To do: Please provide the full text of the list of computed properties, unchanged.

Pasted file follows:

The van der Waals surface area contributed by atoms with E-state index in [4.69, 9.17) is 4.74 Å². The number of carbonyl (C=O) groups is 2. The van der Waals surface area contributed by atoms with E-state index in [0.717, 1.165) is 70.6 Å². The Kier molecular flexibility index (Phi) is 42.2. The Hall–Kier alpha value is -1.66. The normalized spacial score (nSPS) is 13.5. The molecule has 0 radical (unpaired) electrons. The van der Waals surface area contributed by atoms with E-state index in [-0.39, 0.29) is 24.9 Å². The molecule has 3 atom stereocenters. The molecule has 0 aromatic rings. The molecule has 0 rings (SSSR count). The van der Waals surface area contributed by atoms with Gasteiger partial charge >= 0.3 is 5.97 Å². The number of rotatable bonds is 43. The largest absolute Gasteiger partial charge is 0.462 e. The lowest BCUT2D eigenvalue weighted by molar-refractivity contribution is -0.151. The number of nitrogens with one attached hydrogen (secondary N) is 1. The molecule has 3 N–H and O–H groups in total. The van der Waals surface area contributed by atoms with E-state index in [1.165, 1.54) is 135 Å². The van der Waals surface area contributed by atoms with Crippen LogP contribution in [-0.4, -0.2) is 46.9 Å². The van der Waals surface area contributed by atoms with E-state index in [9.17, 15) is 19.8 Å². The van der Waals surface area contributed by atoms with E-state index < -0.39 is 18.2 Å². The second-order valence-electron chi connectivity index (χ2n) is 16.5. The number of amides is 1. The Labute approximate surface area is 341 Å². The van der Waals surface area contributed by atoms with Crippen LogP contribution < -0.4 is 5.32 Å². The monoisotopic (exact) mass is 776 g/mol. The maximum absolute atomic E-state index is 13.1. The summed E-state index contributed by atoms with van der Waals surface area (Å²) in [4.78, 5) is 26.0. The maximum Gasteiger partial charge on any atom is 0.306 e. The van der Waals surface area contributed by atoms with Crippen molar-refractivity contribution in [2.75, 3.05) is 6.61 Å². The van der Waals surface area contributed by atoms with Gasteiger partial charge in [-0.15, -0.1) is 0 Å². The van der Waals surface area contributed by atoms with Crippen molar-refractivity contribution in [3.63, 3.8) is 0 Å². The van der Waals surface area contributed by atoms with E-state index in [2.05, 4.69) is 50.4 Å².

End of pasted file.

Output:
The van der Waals surface area contributed by atoms with E-state index in [4.69, 9.17) is 4.74 Å². The number of carbonyl (C=O) groups is 2. The van der Waals surface area contributed by atoms with E-state index in [0.717, 1.165) is 70.6 Å². The Kier molecular flexibility index (Phi) is 42.2. The Hall–Kier alpha value is -1.66. The normalized spacial score (nSPS) is 13.5. The molecule has 0 radical (unpaired) electrons. The van der Waals surface area contributed by atoms with E-state index in [-0.39, 0.29) is 24.9 Å². The molecule has 3 atom stereocenters. The molecule has 0 aromatic rings. The molecule has 0 rings (SSSR count). The van der Waals surface area contributed by atoms with Gasteiger partial charge >= 0.3 is 5.97 Å². The number of rotatable bonds is 43. The largest absolute Gasteiger partial charge is 0.462 e. The lowest BCUT2D eigenvalue weighted by molar-refractivity contribution is -0.151. The number of nitrogens with one attached hydrogen (secondary N) is 1. The molecule has 3 N–H and O–H groups in total. The van der Waals surface area contributed by atoms with E-state index in [1.165, 1.54) is 135 Å². The van der Waals surface area contributed by atoms with Crippen LogP contribution in [-0.4, -0.2) is 46.9 Å². The van der Waals surface area contributed by atoms with E-state index in [9.17, 15) is 19.8 Å². The van der Waals surface area contributed by atoms with E-state index < -0.39 is 18.2 Å². The second-order valence-electron chi connectivity index (χ2n) is 16.5. The number of amides is 1. The Labute approximate surface area is 341 Å². The van der Waals surface area contributed by atoms with Crippen LogP contribution < -0.4 is 5.32 Å². The monoisotopic (exact) mass is 776 g/mol. The maximum absolute atomic E-state index is 13.1. The summed E-state index contributed by atoms with van der Waals surface area (Å²) in [4.78, 5) is 26.0. The maximum Gasteiger partial charge on any atom is 0.306 e. The van der Waals surface area contributed by atoms with Crippen molar-refractivity contribution in [2.75, 3.05) is 6.61 Å². The van der Waals surface area contributed by atoms with Gasteiger partial charge in [-0.15, -0.1) is 0 Å². The van der Waals surface area contributed by atoms with Crippen molar-refractivity contribution in [3.63, 3.8) is 0 Å². The van der Waals surface area contributed by atoms with E-state index in [2.05, 4.69) is 50.4 Å².